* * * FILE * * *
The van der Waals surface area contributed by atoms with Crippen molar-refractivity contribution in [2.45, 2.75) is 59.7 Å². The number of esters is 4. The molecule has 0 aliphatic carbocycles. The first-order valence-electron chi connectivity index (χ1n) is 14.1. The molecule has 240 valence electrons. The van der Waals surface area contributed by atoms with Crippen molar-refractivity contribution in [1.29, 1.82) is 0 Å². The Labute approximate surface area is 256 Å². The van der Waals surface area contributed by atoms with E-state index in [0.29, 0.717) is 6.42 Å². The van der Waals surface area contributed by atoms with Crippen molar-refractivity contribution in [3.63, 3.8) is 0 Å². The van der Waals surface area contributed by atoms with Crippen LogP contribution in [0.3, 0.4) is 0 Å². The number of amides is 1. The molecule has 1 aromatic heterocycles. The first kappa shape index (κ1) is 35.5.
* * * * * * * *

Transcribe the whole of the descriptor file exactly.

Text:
The van der Waals surface area contributed by atoms with Crippen molar-refractivity contribution in [2.45, 2.75) is 59.7 Å². The number of esters is 4. The molecule has 0 aliphatic carbocycles. The first-order valence-electron chi connectivity index (χ1n) is 14.1. The molecule has 240 valence electrons. The van der Waals surface area contributed by atoms with Crippen molar-refractivity contribution in [1.29, 1.82) is 0 Å². The Labute approximate surface area is 256 Å². The van der Waals surface area contributed by atoms with E-state index in [0.29, 0.717) is 6.42 Å². The van der Waals surface area contributed by atoms with Crippen molar-refractivity contribution in [3.63, 3.8) is 0 Å². The van der Waals surface area contributed by atoms with Crippen LogP contribution in [0.3, 0.4) is 0 Å². The number of amides is 1. The molecule has 1 aromatic heterocycles. The first kappa shape index (κ1) is 35.5.